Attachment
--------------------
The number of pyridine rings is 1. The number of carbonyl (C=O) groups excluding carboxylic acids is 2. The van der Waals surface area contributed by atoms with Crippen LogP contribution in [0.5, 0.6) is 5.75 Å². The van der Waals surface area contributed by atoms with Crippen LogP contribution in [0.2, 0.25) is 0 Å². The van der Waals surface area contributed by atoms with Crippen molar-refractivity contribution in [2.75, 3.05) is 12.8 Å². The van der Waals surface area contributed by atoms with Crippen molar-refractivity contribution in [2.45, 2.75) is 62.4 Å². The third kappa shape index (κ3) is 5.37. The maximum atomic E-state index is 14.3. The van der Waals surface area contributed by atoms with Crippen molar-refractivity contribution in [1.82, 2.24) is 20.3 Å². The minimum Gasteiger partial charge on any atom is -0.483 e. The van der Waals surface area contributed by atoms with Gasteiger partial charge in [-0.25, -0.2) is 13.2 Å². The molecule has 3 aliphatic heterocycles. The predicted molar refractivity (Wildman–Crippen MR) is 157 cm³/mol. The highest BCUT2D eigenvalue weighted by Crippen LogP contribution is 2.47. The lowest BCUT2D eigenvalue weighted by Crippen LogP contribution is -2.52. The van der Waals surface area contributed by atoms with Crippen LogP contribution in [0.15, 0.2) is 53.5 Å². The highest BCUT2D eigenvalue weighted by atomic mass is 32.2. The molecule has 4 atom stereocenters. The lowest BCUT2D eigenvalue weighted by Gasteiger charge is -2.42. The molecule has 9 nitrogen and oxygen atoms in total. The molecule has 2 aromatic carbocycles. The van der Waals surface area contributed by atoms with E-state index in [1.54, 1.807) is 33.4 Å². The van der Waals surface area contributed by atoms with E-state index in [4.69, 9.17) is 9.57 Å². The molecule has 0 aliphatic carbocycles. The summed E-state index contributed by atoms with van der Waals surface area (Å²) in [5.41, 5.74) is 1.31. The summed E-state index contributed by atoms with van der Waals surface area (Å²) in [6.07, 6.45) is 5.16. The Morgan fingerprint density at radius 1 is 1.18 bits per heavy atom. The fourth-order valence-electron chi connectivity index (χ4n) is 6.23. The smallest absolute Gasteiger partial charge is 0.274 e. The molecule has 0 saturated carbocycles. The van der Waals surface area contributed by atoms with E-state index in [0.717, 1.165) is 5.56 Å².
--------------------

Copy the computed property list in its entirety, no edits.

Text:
The number of pyridine rings is 1. The number of carbonyl (C=O) groups excluding carboxylic acids is 2. The van der Waals surface area contributed by atoms with Crippen LogP contribution in [0.5, 0.6) is 5.75 Å². The van der Waals surface area contributed by atoms with Crippen LogP contribution in [0.2, 0.25) is 0 Å². The van der Waals surface area contributed by atoms with Crippen molar-refractivity contribution in [2.75, 3.05) is 12.8 Å². The van der Waals surface area contributed by atoms with Crippen molar-refractivity contribution in [2.45, 2.75) is 62.4 Å². The third kappa shape index (κ3) is 5.37. The maximum atomic E-state index is 14.3. The van der Waals surface area contributed by atoms with Crippen molar-refractivity contribution in [1.82, 2.24) is 20.3 Å². The minimum Gasteiger partial charge on any atom is -0.483 e. The van der Waals surface area contributed by atoms with Gasteiger partial charge in [-0.25, -0.2) is 13.2 Å². The molecule has 3 aliphatic heterocycles. The predicted molar refractivity (Wildman–Crippen MR) is 157 cm³/mol. The highest BCUT2D eigenvalue weighted by Crippen LogP contribution is 2.47. The lowest BCUT2D eigenvalue weighted by Crippen LogP contribution is -2.52. The van der Waals surface area contributed by atoms with Crippen LogP contribution in [0.15, 0.2) is 53.5 Å². The highest BCUT2D eigenvalue weighted by atomic mass is 32.2. The molecule has 4 atom stereocenters. The lowest BCUT2D eigenvalue weighted by Gasteiger charge is -2.42. The molecule has 9 nitrogen and oxygen atoms in total. The molecule has 2 aromatic carbocycles. The van der Waals surface area contributed by atoms with E-state index in [1.54, 1.807) is 33.4 Å². The van der Waals surface area contributed by atoms with E-state index in [4.69, 9.17) is 9.57 Å². The molecule has 0 aliphatic carbocycles. The summed E-state index contributed by atoms with van der Waals surface area (Å²) in [5.41, 5.74) is 1.31. The summed E-state index contributed by atoms with van der Waals surface area (Å²) in [6.07, 6.45) is 5.16. The Morgan fingerprint density at radius 1 is 1.18 bits per heavy atom. The fourth-order valence-electron chi connectivity index (χ4n) is 6.23. The smallest absolute Gasteiger partial charge is 0.274 e. The molecule has 0 saturated carbocycles. The van der Waals surface area contributed by atoms with E-state index in [0.717, 1.165) is 5.56 Å².